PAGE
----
United States District Court Strikes Patentee’s Expert’s Testimony That Contradicted The Patentee’s Statements Made In A Vacated Reexamination Proceeding
On January 21, 2021, the United States District Court for the Western District of Pennsylvania adopted the report and recommendation of the special master recommending the court grant defendant’s motion to exclude options set forth in an expert report prepared on behalf of patentee-plaintiff, because those opinions were contradicted by patentee-plaintiff’s statements to the patent office made during reexamination of the at-issue patent. The Sherwin-Williams Company v. PPG Industries, Inc., 2-17-CV-01023 (W.D. Pa. Jan. 21, 2021) (Conti, J.).
In 2012, PPG Industries, Inc. (“PPG”) filed a reexamination proceeding to challenge claims of two patents assigned to The Sherwin-Williams Company (“Sherwin”) that were related to the patents asserted in the district court litigation. The patent office agreed that the two patents were invalid, in part, because the so-called Perez prior art reference did not teach the presence of BPA. Sherwin then sought reconsideration of the patent office decision, where its attorney expressly admitted that the Perez reference did disclose a BPA-free coating: “Perez, on the other hand, is a BPA free coating.” Sherwin was ultimately successful, and the Court of Appeals for the Federal Circuit (“CAFC”) vacated the reexamination decision.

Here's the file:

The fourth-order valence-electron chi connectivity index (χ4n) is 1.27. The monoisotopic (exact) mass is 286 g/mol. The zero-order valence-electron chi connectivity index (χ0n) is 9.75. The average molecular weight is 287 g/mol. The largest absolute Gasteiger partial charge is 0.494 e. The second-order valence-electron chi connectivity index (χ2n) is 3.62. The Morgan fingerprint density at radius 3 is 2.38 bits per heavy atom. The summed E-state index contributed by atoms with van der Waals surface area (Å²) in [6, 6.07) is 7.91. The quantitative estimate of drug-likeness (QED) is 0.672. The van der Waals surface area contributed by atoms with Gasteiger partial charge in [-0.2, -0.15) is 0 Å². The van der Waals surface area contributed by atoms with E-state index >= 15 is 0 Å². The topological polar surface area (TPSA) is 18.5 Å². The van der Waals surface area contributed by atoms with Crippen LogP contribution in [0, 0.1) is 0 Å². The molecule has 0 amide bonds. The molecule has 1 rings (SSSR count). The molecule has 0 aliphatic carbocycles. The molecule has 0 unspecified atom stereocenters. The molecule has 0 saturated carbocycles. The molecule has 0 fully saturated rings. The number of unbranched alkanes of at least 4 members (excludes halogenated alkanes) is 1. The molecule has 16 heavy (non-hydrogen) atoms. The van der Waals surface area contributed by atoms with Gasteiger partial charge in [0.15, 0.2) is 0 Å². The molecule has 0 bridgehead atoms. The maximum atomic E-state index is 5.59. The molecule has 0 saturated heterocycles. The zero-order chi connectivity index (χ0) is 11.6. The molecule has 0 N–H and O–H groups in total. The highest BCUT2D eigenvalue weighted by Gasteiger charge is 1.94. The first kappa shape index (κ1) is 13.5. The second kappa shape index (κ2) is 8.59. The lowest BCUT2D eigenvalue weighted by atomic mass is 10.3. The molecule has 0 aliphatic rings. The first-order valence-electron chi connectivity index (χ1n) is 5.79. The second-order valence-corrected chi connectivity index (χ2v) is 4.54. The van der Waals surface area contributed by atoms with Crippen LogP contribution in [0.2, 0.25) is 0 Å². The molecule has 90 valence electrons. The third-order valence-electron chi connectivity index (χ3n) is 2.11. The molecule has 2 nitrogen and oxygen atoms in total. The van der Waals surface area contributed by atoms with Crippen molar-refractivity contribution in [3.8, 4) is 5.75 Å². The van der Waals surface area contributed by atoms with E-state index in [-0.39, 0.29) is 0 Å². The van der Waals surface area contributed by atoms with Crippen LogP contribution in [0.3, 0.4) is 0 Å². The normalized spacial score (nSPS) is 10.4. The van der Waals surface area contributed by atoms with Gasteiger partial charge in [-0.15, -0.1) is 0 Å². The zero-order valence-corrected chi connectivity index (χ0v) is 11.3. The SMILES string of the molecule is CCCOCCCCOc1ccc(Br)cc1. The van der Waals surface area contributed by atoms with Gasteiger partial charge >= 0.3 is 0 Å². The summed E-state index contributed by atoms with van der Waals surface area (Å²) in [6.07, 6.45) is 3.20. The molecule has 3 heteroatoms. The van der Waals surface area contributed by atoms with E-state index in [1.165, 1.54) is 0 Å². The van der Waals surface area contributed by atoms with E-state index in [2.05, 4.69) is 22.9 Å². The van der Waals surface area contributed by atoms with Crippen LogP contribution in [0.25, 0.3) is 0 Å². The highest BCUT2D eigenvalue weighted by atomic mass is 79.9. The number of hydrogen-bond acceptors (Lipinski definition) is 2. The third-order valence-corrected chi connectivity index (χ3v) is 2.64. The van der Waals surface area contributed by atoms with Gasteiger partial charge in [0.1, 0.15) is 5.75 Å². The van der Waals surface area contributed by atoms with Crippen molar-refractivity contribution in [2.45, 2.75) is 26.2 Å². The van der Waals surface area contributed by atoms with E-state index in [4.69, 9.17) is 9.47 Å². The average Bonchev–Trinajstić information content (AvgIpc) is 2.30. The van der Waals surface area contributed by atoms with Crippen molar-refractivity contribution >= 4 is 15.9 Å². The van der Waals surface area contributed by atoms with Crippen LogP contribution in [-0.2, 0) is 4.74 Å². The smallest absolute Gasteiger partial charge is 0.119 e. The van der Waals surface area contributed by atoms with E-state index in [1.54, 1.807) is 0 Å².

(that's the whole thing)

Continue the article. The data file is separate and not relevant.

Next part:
In 2017, in the district court litigation, Sherwin contradicted its admission regarding Perez in an expert report contending that Perez did not disclose a BPA-free coating. Sherwin argued that it should not be bound by its attorney statement made during the reexamination because the CAFC “wiped the slate clean for Sherwin to relitigate the issue,” and, as such, the estoppel doctrines do not apply. Sherwin, 2-17-CV-01023 at 4. PPG argued that the CAFC “vacated the decision, but did not expunge the record, of the reexamination proceeding.” Id. (emphasis in the original).
The special master held for PPG, finding that Sherwin’s statement was not “an off-the-cuff comment,” but rather, it was an “unambiguous position taken . . . in a written brief.” Id. The district court agreed and adopted the report and recommendation of the special master. The court noted that “filings in the patent office represent positions of the party which have consequences.” Id. at 5. Further, the court concluded that PPG is entitled to rely on Sherwin’s positions taken at the patent office to distinguish prior art, and that such positions should be accepted at face value. A patentee cannot take a specific position to obtain a patent and assert a contrary position in a litigation. Accordingly, the court held that the proffered inconsistent expert testimony is not probative and is not admissible.